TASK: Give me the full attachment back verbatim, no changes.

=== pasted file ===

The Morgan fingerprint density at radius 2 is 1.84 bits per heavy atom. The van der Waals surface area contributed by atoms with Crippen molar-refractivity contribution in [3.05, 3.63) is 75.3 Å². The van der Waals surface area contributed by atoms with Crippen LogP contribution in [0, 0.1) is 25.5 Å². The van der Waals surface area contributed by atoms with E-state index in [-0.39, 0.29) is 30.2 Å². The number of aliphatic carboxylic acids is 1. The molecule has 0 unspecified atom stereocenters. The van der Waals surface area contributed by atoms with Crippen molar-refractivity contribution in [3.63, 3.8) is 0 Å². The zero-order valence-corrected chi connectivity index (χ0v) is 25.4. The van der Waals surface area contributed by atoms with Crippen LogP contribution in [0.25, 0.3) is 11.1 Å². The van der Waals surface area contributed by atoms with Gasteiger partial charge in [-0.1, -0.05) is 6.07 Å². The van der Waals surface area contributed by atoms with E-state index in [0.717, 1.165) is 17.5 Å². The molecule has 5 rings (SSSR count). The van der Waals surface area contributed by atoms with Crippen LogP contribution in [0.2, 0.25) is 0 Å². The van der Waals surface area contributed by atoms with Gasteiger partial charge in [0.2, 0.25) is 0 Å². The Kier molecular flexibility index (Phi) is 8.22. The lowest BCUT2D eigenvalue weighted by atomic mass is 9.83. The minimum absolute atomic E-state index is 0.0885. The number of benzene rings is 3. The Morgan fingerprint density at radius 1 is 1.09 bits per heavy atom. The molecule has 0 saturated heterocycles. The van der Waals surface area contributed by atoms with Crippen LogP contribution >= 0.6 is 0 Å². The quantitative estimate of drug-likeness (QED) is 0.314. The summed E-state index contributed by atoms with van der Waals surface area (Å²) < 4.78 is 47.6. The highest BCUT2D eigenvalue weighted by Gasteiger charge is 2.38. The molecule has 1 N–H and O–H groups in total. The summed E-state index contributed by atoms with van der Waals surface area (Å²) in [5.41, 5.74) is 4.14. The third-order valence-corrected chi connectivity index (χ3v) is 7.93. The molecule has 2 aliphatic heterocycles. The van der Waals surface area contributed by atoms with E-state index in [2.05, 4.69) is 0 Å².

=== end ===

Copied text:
The Morgan fingerprint density at radius 2 is 1.84 bits per heavy atom. The van der Waals surface area contributed by atoms with Crippen molar-refractivity contribution in [3.05, 3.63) is 75.3 Å². The van der Waals surface area contributed by atoms with Crippen LogP contribution in [0, 0.1) is 25.5 Å². The van der Waals surface area contributed by atoms with E-state index in [-0.39, 0.29) is 30.2 Å². The number of aliphatic carboxylic acids is 1. The molecule has 0 unspecified atom stereocenters. The van der Waals surface area contributed by atoms with Crippen molar-refractivity contribution in [3.63, 3.8) is 0 Å². The zero-order valence-corrected chi connectivity index (χ0v) is 25.4. The van der Waals surface area contributed by atoms with Crippen LogP contribution in [0.25, 0.3) is 11.1 Å². The van der Waals surface area contributed by atoms with Gasteiger partial charge in [-0.1, -0.05) is 6.07 Å². The van der Waals surface area contributed by atoms with E-state index in [0.717, 1.165) is 17.5 Å². The molecule has 5 rings (SSSR count). The van der Waals surface area contributed by atoms with Crippen LogP contribution in [0.2, 0.25) is 0 Å². The van der Waals surface area contributed by atoms with Gasteiger partial charge in [0.2, 0.25) is 0 Å². The Kier molecular flexibility index (Phi) is 8.22. The lowest BCUT2D eigenvalue weighted by atomic mass is 9.83. The minimum absolute atomic E-state index is 0.0885. The number of benzene rings is 3. The Morgan fingerprint density at radius 1 is 1.09 bits per heavy atom. The molecule has 0 saturated heterocycles. The van der Waals surface area contributed by atoms with Crippen LogP contribution >= 0.6 is 0 Å². The quantitative estimate of drug-likeness (QED) is 0.314. The summed E-state index contributed by atoms with van der Waals surface area (Å²) < 4.78 is 47.6. The highest BCUT2D eigenvalue weighted by Gasteiger charge is 2.38. The molecule has 1 N–H and O–H groups in total. The summed E-state index contributed by atoms with van der Waals surface area (Å²) in [5.41, 5.74) is 4.14. The third-order valence-corrected chi connectivity index (χ3v) is 7.93. The molecule has 2 aliphatic heterocycles. The van der Waals surface area contributed by atoms with E-state index in [2.05, 4.69) is 0 Å².